Looking at the array of ignorant and vindictive old men attacking Greta Thunberg and other young climate activists, the case for lowering the voting age is just about unanswerable. Anything that could be urged in justification of stopping 16 year olds, as a group, from voting, is equally applicable to those over 60 (a group to which I belong). Over 60 voters are, on average, poorly educated (the school leaving age in Australia was 15 when they went through and I assume similar in most places), and more likely to hold a wide range of false beliefs (notably in relation to climate change).
Worse, as voters the over 60s have ceased to act, if they ever did, as wise elders seeking the best for the future. Rather (on average) they vote in a frivolous and irresponsible way, forming the support base for loudmouthed bigots and clowns like Trump, Johnson and Hanson (the last of whom, unsurprisingly, supports an increase in the voting age). Substantively, they respond to unrealistic appeals to nostalgia, wanting to Make America Great Again, and restore the glories of the British Empire, while dismissing concerns about the future. If my age cohort were to be assessed on the criteria applied to 16 year olds, we would be disenfranchised en masse.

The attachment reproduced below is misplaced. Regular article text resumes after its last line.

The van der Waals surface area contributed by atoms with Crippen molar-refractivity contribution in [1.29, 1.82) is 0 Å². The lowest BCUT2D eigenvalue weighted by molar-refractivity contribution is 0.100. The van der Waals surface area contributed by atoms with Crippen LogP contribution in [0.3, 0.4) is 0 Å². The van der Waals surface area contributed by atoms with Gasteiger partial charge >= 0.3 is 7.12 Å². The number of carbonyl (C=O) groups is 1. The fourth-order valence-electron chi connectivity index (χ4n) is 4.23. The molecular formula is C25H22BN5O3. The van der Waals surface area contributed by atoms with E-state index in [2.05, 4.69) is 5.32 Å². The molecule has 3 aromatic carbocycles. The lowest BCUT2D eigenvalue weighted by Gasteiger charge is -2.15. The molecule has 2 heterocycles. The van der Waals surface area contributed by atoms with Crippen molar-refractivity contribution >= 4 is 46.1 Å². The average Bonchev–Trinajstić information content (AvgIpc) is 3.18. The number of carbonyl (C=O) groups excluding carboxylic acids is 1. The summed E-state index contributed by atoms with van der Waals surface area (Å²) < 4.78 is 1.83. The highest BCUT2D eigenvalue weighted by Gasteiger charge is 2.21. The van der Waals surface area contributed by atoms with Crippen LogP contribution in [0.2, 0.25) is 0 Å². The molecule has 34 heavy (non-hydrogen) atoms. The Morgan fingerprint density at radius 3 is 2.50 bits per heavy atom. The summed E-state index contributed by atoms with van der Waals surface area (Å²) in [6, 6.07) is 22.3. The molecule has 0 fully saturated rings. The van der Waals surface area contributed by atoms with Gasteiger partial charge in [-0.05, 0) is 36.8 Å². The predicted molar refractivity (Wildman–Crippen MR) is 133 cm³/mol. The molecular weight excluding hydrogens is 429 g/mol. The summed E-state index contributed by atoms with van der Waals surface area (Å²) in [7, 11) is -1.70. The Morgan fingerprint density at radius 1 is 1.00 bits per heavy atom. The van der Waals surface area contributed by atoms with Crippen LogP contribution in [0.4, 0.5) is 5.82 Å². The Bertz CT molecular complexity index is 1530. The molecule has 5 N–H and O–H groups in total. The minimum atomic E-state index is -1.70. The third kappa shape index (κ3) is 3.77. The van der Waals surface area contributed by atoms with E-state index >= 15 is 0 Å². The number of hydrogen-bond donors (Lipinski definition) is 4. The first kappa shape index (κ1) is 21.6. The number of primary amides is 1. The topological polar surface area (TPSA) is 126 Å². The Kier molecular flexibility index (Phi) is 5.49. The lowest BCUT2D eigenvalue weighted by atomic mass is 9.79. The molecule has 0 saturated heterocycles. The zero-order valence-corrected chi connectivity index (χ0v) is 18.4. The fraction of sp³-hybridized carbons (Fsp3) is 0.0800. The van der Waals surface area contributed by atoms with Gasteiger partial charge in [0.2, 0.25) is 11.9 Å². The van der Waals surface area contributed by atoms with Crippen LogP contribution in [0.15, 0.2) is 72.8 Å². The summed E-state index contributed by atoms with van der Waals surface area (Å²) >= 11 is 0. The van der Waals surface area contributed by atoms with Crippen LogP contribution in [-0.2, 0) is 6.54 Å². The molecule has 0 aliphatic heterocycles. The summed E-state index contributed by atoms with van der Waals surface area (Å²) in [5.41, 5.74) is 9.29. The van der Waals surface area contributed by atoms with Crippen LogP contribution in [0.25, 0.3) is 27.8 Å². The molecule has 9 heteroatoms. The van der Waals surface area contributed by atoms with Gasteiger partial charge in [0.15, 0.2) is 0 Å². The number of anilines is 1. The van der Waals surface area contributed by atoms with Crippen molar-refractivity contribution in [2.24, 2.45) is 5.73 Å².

Of course, we can’t do that kind of thing in a democracy,. That’s why we should act consistently with the core democratic principle that those affected by a decision should have a say in making it, unless they are absolutely disqualified in some way. In my view, that makes an open-and-shut case for lowering the voting age to 16.
But where should we stop? If we set the bar at the level of emotional maturity and intelligence shown by say, the crowd at a Trump rally, most 12 year olds would clear it with ease.
So, how about giving everyone a vote? For young children, that would amount to giving parents an extra vote, though it’s worth noting that opponents of womens’ suffrage made the same claim about husbands. In any case, the assumption that parents would vote in their children’s interest seems much more defensible than the idea that the old, as a group, will vote unselfishly about decisions (Brexit, for example, or wartime conscription) that will have little effect on them, but drastic consequences for the young.
More importantly, the age at which young people stop doing as their parents tell them is well below 18. Allowing them to engage directly in the democratic process would be an unambiguously good thing, whether or not they chose more wisely than their elders.